Winifred Aldysh Character in Golarion | World Anvil

Winifred Aldysh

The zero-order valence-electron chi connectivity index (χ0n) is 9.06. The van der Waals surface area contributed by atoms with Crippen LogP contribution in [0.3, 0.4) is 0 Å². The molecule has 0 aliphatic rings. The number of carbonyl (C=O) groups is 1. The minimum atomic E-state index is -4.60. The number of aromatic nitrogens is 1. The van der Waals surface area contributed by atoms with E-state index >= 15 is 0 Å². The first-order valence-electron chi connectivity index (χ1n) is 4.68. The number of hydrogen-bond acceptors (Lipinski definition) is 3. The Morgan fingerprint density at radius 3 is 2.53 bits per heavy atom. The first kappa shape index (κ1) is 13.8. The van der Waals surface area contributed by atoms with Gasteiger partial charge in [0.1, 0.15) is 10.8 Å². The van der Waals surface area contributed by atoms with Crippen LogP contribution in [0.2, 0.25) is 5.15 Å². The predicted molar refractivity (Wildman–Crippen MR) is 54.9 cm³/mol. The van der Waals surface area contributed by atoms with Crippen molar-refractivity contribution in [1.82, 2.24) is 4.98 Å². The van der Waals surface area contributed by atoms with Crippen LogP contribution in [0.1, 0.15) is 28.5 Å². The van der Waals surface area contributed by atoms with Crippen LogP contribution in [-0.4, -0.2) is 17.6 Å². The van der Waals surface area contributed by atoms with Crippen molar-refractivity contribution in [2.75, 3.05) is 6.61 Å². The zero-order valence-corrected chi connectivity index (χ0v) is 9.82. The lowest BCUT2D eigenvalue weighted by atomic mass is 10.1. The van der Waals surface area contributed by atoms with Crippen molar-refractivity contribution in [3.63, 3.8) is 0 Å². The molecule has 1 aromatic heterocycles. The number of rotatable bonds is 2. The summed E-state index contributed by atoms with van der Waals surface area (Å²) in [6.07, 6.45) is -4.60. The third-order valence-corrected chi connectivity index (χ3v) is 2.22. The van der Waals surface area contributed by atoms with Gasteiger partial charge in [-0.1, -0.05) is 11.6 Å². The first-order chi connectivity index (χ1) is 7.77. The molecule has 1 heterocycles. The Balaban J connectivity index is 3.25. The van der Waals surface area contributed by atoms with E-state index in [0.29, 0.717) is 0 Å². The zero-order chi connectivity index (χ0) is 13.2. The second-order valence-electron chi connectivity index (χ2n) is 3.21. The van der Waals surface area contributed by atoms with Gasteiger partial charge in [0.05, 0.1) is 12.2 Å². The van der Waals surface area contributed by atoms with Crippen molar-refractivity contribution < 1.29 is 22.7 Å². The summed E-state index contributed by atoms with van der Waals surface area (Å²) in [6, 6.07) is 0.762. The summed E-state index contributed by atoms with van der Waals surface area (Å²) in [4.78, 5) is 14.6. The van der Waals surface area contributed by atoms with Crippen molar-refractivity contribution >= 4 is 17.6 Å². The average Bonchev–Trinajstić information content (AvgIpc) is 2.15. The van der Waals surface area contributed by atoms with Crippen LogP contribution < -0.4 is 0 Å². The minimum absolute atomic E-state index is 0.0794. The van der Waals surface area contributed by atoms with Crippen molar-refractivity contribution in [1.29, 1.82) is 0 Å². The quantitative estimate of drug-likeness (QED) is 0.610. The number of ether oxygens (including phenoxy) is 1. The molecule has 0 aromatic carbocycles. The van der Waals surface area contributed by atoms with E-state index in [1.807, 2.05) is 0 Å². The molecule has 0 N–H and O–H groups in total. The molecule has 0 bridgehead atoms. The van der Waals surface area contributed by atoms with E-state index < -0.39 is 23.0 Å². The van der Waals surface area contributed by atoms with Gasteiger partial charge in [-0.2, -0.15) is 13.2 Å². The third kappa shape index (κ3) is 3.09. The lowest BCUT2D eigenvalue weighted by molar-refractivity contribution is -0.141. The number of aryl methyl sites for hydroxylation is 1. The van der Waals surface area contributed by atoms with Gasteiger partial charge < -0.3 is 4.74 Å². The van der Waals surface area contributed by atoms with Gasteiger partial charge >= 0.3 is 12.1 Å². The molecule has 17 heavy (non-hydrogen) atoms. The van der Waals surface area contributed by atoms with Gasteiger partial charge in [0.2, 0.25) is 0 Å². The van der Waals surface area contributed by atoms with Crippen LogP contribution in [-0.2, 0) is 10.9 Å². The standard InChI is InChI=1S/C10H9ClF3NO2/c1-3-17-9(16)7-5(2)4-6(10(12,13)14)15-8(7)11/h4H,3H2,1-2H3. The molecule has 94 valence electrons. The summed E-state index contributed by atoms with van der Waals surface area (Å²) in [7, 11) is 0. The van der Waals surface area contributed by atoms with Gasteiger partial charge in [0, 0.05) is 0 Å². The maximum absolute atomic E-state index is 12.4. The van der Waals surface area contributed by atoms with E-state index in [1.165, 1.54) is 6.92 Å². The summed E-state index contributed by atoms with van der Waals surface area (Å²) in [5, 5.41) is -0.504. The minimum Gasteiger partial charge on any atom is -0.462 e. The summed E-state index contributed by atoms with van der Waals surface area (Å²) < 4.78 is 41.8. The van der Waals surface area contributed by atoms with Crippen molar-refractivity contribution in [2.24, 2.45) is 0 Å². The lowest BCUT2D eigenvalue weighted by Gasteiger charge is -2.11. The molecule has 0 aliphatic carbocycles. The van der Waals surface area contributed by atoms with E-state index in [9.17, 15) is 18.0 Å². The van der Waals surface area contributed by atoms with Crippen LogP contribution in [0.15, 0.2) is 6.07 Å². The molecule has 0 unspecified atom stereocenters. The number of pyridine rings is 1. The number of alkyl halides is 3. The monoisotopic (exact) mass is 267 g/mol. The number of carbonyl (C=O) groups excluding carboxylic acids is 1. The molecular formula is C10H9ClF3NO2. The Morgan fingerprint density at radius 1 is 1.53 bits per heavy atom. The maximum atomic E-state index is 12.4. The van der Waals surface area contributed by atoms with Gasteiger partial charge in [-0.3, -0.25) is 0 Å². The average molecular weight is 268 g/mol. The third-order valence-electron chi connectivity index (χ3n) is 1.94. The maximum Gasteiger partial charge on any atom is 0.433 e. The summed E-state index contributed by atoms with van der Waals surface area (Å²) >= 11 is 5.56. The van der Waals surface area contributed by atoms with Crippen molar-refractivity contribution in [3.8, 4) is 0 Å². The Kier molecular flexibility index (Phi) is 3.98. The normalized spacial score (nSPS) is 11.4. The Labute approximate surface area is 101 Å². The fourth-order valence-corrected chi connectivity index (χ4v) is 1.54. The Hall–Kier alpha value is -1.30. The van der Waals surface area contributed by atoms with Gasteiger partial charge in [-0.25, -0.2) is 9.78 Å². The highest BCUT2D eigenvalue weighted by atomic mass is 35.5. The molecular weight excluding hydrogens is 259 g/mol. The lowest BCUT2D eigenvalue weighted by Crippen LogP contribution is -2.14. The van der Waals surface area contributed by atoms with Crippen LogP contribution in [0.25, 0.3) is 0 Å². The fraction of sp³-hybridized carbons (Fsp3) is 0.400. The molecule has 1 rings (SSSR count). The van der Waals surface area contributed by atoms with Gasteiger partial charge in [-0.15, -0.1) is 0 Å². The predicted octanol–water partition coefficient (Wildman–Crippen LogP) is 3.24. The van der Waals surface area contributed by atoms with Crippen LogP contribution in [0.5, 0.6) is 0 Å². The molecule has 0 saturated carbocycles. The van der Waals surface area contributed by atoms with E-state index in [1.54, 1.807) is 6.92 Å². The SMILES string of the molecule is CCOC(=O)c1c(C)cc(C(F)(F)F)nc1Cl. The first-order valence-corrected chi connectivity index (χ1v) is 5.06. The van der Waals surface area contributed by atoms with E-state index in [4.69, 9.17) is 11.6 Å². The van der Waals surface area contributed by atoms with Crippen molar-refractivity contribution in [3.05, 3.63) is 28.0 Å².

(Taken from Interlude Two )   Winnifred Aldysh knew she was going to be killed one day. It was her destiny.   Fred’s father, Hesiod Aldysh, had been a Hellknight for eight years before losing his arm in combat. He came home to Egorian, the capital of Cheliax, and took over the Blacksmithing Guild to build weapons and armor. Never one to stray too far from discipline and combat, he maintained a strict training regimen despite his forced retirement status. He’d often stop by the various forges across the city and test the weapons and armor personally. Using his own sword, Warbreaker, he’d assault the freshly forged steel until he was satisfied it was worthy of being sold in one of his shops.   Once his business had produced a fair amount of wealth, Hesiod reinforced his legacy by starting a family to carry on his name. His marriage was one of convenience, with his only request being that his wife provides him with a child. A male child. But when she died during childbirth, Hesiod was willing to accept the sacrifice as long as she produced the son that would carry on the proud Aldysh name.   “Your daughter,” said the nursemaid as she presented Winnifred to her father.   Hesiod walked out of the room.   It was the nursemaid who named the child Winnifred, as Hesiod refused to acknowledge his daughter. His hired help tended to the child, cared for her, and taught her to walk, speak, and read. Hesiod paid for Winnifred to have the best because despite his disappointment he’d be damned if she’d be a failure on top of everything else.   Yet despite his coldness, despite his distance, Fred loved her father. She pushed herself to make him proud, to be worthy of the family name. She was twelve years old when Hesiod told her that she would follow in his footsteps one day. Fred assumed this meant that he expected her to be involved in the weapons and armament business.   “You will join the ranks of Hellknights,” Hesiod said coldly. “And you will not embarrass me.”   On her fifteenth birthday, Hesiod took his daughter to the Citadel where he had started his training. Where she would start her own training in a few more years. It seemed an odd birthday present, but Fred took it in stride. It was a present, not a reprimand or a lashing, and she was grateful. It wasn’t a night at the theater, but it was better than nothing.   Hesiod looked down at Fred. “Say nothing,” he told her. “Make no sound. Just watch. This will be your future.” The girl nodded and followed her father into the darkness.   Fred remained a step behind her father as they entered yet another darkened room. This one was much larger than the others they’d passed through, and it was lined with rows and rows of candles. Three Hellknights wearing similar black armor stood against a railing of some sort, looking down at something below them. Hesiod remained several feet behind the men, and Fred stood beside him. Her father shook his head and pointed at the railing. “No,” he told her. “They have agreed to let you watch the test.”   “What test?” Fred asked.   “The Test all must take before becoming a Hellknight,” Hesiod told her, making no attempt to hide his annoyance at being asked the question.   Fred slowly approached the railing. As she did so she heard a voice coming from below. Once she reached the railing, she looked down into what appeared to be a deep pit. The bottom was lined with white sand, with several torches lining the walls. Someone, a warrior judging by their armor and longsword, recited the Oath of the Hellknight order. Fred wondered if the test was memorizing a very long speech because the warrior spoke for several minutes and had clearly been going for quite some time before Fred had arrived.   What surprised the girl was that the warrior was a woman. A woman! Taking the test of the Hellknight! Listening to the conviction of her words, seeing the determination on her face, lit a fire in the young girl’s belly. For the first time in as long as she could remember, Fred felt hopeful that she might actually succeed at fulfilling the destiny her father had set for her.   As the woman’s speech came to an end, Fred watched her bow before the three men and place her helmet back over her short blonde locks. Fred wanted to wave to her, cheer something encouraging. But her father had told her to remain silent. Fred closed her eyes and sent the most encouraging thoughts she could at the woman in the pit below, hoping the warrior would feel them in some way.   When Fred opened her eyes, the woman had already drawn her sword and had lowered herself into a battle stance. She looked fierce and mighty, and Fred just knew she’d be practicing the woman’s stance all night once she was back in her own room. But who was she fighting? There seemed to be only one door in the pit, and the warrior had her back to it. So intent was her focus that she didn’t notice one of the men beside her reciting an incantation.   Suddenly, a column of fire erupted from the sand. Fred jumped back as the flames shot all the way out of the pit and scorched the stone ceiling overhead. The heat was intense. Was this a trap? Did the woman have to escape the flames? The roaring pillar of flame disappeared as quickly as it had appeared, but was replaced by another roar. And laughter. But not good laughter. A booming voice began to speak from within the pit, and it wasn’t the woman. They were speaking a language Fred recognized as Infernal, the language of Hells and Devils.   As intense as the heat had been, hearing that voice sent equally powerful chills down the young girl’s spine. Fred hadn’t understood everything the voice said, but she could make out the parts where the voice promised to claim the woman’s soul. Then, a war cry. The woman this time, her voice filled with fury and purpose. Her conviction melted the ice that had clutched Fred’s chest, and the young girl stepped back to the railing to watch the battle.   She hadn’t really considered what the woman might be doing battle against. When Fred looked down, the ice resumed its hold on her. She’d never seen one before, but any child of Cheliax knew a devil when they saw it. Big, red, and horrifying with its large claws and horns. It smelled of sulfur, and its eyes were filled with burning death. It moved with a speed that seemed impossible for something that large. Fred couldn’t imagine how the woman was going to defeat it.   The combat went on for several minutes. The warrior would not take a step backward, always advancing, always attacking, never letting the devil creature gain any sort of footing. But after a few minutes, Fred could see what the warrior clearly could not. The devil was toying with her. It smiled as she advanced, and flowed around her attacks, letting her sword glance off its scaled flesh. Fred’s hands were balled into tight fists as she watched the exchange.   Neither Fred nor the woman below saw the movement. It was as if the woman’s wrist simply materialized in the devil’s clawed hand. The snap of her wrist breaking was audible, as was the woman’s scream. Fred looked at the three Hellknights watching the combat, silently pleading with them to end this before the woman suffered any more injury.   Fred heard the crunch. Saw the hard looks on each man’s face, including the face standing back in the shadows. The sound of shredding metal. A wet scream. Fred saw her father staring at her, saw him pointing at the railing. She didn’t want to look. Didn’t want to see what she was hearing. Like most things in her life, this wasn’t about what she wanted, and so Fred turned and watched the devil pull the woman apart with a great deal of enthusiasm. It seemed effortless when it tore her chest apart, scattering her entrails across the sand while what little blood the woman had left in her body, bubbled out of her mouth. One of the men beside Fred finally dismissed the creature, allowing the woman to die in peace.   This was what her father’s birthday present was – a glimpse at her future.   Over the next few years, Fred continued to train. But with every sword stroke, with every spell she cast, it felt meaningless. No matter how good she was with the sword, or how powerful her magic became, how could she defeat a devil?   One day, Hesiod came to see Fred during her morning meditation. “I spoke with your instructors,” he said. “It seems that they feel you have learned all you can from them. Perhaps it is time.”   Fred looked at her father. “No.”   Hesiod’s face started to twist into an ugly mask of rage. Fred continued before he could say anything. “I have a beautiful sword that I have trained with for years. But it has never cut real flesh. Never tasted blood. Never been in real combat.” She watched Hesiod’s expression, ever so slowly, soften into one of begrudged understanding. She’d never seen that before in him. It made her want to cry.   “What do you propose?” he asked.   “I need real experience. I need to go out into the world and face the animals, the chaos and cut them down. Then I’ll be ready.” It took a great deal of control to keep the fear out of her voice. Desperation was a great motivator.   “Very well. Whet your blade. It will probably serve you well to separate the wheat from the chaff. But know this. You have a destiny, and it will be fulfilled. You will take The Test. You will join the Order. Do what you must, but know I will be watching. When the time comes, Thexan will come to retrieve you.”   She wanted to protest, but in the end, it didn’t really matter. The young woman simply wanted to see a bit of the world before she was butchered at the bottom of that sandy pit, taking a test that she could never pass, for a future she never wanted, to please a father who would never love her.   Fred traveled to Korvosa to train with the Order of the Nail at the Citadel Vraid. She was there for two days before meeting Argentus Blakely in Korvosa as he studied in the libraries of Acadamia. He told her about the phenomenon hovering above Riddleport, and it intrigued her. It seemed like something she should see before she died. So Fred grabbed her scrolls, booked passage aboard the Mighty Maiden, and off she went.   That chance meeting led Fred to a life of adventure. A life worth living. In such a short time, Fred had experienced joys and sorrows, faced monsters and intrigue, and met people she was proud to call friends. People she was proud to fight shoulder-to-shoulder with - the Guardians of Golarion  Unfortunately, Fred was struck down during combat in Riddleport. To honor her, the Guardians had her buried in the quiet down of Halashire, a few days ride from Riddleport. Thexan and his brother Arcaan arrived shortly after to collect her, but instead simply paid their respects before returning to Hesiod.   Sometime later, the Guardians would encounter two Hellknights in Riddleport who were coming to collect an arrested Arcaan. One of those Hellknights revealed themselves to be their formerly deceased friend Fred. She confessed that shortly after Thexan returned to her father, Hesiod used a sizeable part of the family fortune to have a cleric of Asmodeus return her to the land of the living. Even death could not keep her from her destiny. Now here she was, a Hellknight thanks to her father, but more importantly to the training and guidance she had received from Sir Godric and the Guardians.